Filing for Divorce in Killeen

Full-Service, Personalized Divorce Representation in Bell County

Filing for divorce can be one of the most challenging times in a person’s life. In Killeen, TX, divorce proceedings are handled in the Bell County District Court. A divorce can be granted on either a no-fault or fault basis, with the former being more popular due to its less complicated process. The court will consider issues such as division of property, spousal support and child custody during a divorce hearing. When divorce is the only option, Nancy Perry Eaton can provide the compassionate and skilled legal representation you need.

When you hire the Law Office of Nancy Perry Eaton, PLLC, you can enjoy the benefit of discussing your case with Killeen divorce lawyers who emphasizes personal attention for every client. Nancy’s over three decades of experience provides her with the knowledge to handle your unique situation.

When you are ready to discuss your case with a Killeen divorce attorney who will genuinely listen to you and empathize with your situation, call (254) 221-8588 or contact us online to get started.

Handling a Variety of Divorce-Related Issues

During a divorce, various matters need to be attended to. It is crucial to have a lawyer who has extensive experience dealing with areas that are pertinent to your case.

The Law Office of Nancy Perry Eaton, PLLC provides quality representation for a variety of divorce matters, including:

Regardless of your specific circumstances, Nancy can help you understand your rights and legal options, explain all the complex legal jargon in layman’s terms, and guide you toward a fair outcome.

How to File for Divorce in Texas

Making the decision to file for divorce can be incredibly hard, and that's only the beginning of the process. The steps one must take to file for divorce differ from state to state. Each case has its differences and each couple will require unique guidance, based on what their circumstances are with property, children, length of the marriage, financial standing, among other factors. 

Generally, the steps to file for divorce in Texas include:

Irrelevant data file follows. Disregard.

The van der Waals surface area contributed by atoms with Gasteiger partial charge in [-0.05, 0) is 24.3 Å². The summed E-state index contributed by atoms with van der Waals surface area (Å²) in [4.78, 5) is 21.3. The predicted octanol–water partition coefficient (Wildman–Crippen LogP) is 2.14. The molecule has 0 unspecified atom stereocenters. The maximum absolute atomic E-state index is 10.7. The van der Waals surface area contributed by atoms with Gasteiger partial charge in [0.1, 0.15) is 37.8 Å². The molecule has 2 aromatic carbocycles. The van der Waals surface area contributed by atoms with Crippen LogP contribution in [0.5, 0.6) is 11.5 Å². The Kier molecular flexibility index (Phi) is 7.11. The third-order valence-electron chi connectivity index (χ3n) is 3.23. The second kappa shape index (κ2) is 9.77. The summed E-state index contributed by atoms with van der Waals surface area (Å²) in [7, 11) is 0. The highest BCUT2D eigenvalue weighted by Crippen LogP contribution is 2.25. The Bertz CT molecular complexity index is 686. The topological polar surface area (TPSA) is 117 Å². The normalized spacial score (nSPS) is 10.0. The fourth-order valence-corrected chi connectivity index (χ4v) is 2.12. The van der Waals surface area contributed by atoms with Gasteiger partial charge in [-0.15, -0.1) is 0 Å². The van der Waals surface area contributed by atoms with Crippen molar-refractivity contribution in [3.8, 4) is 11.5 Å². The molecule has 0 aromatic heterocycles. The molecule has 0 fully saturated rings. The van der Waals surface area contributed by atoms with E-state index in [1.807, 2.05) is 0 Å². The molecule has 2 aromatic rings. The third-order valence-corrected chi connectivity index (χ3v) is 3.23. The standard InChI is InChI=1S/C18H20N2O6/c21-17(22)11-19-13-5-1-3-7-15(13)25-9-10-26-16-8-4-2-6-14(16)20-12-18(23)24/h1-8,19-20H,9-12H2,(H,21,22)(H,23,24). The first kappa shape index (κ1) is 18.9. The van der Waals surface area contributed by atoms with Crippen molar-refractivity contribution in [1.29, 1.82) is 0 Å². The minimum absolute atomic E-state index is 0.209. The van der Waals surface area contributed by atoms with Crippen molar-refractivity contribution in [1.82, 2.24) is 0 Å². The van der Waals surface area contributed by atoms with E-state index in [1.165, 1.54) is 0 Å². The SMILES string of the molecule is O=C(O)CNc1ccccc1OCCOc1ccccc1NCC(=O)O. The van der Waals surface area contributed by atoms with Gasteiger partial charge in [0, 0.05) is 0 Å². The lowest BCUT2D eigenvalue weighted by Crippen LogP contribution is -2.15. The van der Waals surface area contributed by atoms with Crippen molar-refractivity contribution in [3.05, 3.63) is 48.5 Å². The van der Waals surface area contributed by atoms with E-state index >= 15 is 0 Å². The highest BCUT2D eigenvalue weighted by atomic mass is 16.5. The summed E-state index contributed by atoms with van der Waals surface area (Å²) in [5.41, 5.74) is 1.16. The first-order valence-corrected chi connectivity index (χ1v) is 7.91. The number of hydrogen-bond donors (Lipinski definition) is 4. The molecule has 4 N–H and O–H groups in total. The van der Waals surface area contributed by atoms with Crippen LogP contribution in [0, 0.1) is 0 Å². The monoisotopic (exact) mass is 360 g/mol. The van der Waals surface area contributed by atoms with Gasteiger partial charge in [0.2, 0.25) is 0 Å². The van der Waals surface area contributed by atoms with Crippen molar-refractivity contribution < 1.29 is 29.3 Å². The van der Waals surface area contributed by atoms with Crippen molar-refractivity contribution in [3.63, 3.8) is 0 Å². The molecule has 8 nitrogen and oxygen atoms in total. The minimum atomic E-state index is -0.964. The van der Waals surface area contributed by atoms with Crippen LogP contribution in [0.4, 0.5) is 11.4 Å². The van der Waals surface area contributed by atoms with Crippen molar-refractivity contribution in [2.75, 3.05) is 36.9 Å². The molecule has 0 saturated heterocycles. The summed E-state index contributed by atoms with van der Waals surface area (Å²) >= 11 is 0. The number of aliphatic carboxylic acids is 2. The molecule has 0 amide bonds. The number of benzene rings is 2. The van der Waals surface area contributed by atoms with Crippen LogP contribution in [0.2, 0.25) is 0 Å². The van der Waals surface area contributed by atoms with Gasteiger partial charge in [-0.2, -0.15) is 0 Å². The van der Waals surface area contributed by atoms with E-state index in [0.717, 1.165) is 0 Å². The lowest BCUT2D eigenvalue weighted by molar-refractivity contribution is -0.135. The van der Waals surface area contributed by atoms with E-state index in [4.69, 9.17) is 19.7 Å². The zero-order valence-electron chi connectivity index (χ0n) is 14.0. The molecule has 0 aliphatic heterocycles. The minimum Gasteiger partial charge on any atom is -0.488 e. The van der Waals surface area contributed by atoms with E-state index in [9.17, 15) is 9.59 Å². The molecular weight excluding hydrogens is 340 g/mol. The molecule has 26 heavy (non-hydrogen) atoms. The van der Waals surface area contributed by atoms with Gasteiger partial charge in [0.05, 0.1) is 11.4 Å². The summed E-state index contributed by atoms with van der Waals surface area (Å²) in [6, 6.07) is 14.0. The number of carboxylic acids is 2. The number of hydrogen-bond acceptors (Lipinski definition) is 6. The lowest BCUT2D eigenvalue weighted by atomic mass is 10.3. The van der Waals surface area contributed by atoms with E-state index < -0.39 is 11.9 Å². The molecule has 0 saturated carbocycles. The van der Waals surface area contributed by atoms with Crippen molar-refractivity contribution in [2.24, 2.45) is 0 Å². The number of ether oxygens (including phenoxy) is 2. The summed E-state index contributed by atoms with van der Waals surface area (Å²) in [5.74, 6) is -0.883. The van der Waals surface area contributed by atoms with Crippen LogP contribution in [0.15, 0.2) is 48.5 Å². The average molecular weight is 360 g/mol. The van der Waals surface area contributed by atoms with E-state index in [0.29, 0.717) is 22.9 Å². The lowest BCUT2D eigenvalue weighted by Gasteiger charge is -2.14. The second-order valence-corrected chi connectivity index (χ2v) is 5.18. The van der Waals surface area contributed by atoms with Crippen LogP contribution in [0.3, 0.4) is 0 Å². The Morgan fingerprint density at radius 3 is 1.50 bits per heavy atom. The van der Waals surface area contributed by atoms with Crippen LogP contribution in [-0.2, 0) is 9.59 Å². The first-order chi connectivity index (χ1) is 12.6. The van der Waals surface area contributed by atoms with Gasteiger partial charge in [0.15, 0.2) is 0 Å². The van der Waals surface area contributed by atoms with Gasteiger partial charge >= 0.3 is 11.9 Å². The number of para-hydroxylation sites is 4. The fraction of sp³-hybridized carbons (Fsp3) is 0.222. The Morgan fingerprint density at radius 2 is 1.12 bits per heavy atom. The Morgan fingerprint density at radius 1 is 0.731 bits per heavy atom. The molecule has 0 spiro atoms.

• Step 1. One person must file the Original Petition for Divorce. 
    • The Original Petition for Divorce is basically what starts the whole process of divorce. The petitioner must file this document, along with the filing fee, at the appropriate courthouse. One of our attorneys can aid you in filling out your paperwork and determining which jurisdiction you are located in. Upon filing the paperwork, the petitioner will receive their case number from the court clerk.
  • Step 2. Serving the papers. 
    • Now that the petition for divorce has been filed, the document must be served to the other party. There are multiple ways a respondent can be served the divorce papers, such as through a law enforcement official or by a trusted friend or relative. The respondent is also able to sign a waiver called a “Waiver of Service,” which means that he or she has acknowledges that they have received the notice. Just because the respondent has agreed to receive the notice, or has been served the notice, this does not mean that he or she agrees to the terms of the divorce.
  • Step 3. The divorce hearing. 
    • At this point, a hearing will be required. This means that both parties will need to go to court to present evidence and state their wishes for various issues, such as child custody, spousal maintenance, property division, as well as division of debts and assets. If the parties agree on these terms, it will be considered an uncontested divorce. Uncontested divorce goes much smoother and faster than contested divorce. Contested divorce will happen if the parties cannot agree on the terms, in which case multiple hearings will be required, as well as negotiations and more evidence. 
  • Step 4. Receiving the final divorce decree.
    • This step in the process may take either a very short or long time, such as months or years, to arrive to. This depends on how well the parties can negotiate the terms of the divorce. The judge will present you will a divorce decree at this stage in the process. Texas requires a mandatory 60-day waiting period between receiving your divorce decree and signing it.

This is just a basic guide of the process of divorce in Texas. We strongly recommend seeking the assistance of an experienced Texas divorce lawyer at Law Office of Nancy Perry Eaton, PLLC to guide you in your own unique circumstances. 

Is Texas a Fault-Based Divorce State?

Texas allows for a couple to file for divorce based on both “no-fault” and “fault” grounds. A no-fault divorce in Texas would be filed under “insupportability”. This basically means that the marriage can’t be supported any longer due to a conflict in personality between the spouses and no hope of reconciliation. This is the simplest ground to file divorce on since it doesn’t require proving any fault in the other spouse.

What Are Grounds for Divorce in Texas?

There are several “faults” that divorce can be based on in Texas, including:

  • Cruelty
  • Adultery
  • Felony (imprisoned for at least one year)
  • Abandonment (for at least one year)
  • Separation (for at least three years)
  • Mental hospital confinement
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